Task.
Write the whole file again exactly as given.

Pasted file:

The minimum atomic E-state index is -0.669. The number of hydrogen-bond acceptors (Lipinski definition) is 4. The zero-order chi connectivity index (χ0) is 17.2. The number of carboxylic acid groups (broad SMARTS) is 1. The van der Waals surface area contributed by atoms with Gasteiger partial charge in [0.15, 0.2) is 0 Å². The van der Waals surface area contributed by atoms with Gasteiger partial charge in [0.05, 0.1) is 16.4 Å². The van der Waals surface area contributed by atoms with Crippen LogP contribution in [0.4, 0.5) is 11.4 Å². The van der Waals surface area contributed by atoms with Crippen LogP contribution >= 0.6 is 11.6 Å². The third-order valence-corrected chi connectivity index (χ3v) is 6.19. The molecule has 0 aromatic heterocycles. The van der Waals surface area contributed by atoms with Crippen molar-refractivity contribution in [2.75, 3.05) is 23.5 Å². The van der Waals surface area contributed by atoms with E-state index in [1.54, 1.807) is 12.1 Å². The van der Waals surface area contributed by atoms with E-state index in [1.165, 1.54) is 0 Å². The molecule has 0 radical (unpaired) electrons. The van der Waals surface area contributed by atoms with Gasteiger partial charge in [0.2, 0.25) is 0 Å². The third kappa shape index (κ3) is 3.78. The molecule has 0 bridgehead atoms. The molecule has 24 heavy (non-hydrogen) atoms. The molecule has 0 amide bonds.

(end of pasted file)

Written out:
The minimum atomic E-state index is -0.669. The number of hydrogen-bond acceptors (Lipinski definition) is 4. The zero-order chi connectivity index (χ0) is 17.2. The number of carboxylic acid groups (broad SMARTS) is 1. The van der Waals surface area contributed by atoms with Gasteiger partial charge in [0.15, 0.2) is 0 Å². The van der Waals surface area contributed by atoms with Gasteiger partial charge in [0.05, 0.1) is 16.4 Å². The van der Waals surface area contributed by atoms with Crippen LogP contribution in [0.4, 0.5) is 11.4 Å². The van der Waals surface area contributed by atoms with Crippen LogP contribution >= 0.6 is 11.6 Å². The third-order valence-corrected chi connectivity index (χ3v) is 6.19. The molecule has 0 aromatic heterocycles. The van der Waals surface area contributed by atoms with Crippen molar-refractivity contribution in [2.75, 3.05) is 23.5 Å². The van der Waals surface area contributed by atoms with E-state index in [1.54, 1.807) is 12.1 Å². The van der Waals surface area contributed by atoms with E-state index in [1.165, 1.54) is 0 Å². The molecule has 0 radical (unpaired) electrons. The van der Waals surface area contributed by atoms with Gasteiger partial charge in [0.2, 0.25) is 0 Å². The third kappa shape index (κ3) is 3.78. The molecule has 0 bridgehead atoms. The molecule has 24 heavy (non-hydrogen) atoms. The molecule has 0 amide bonds.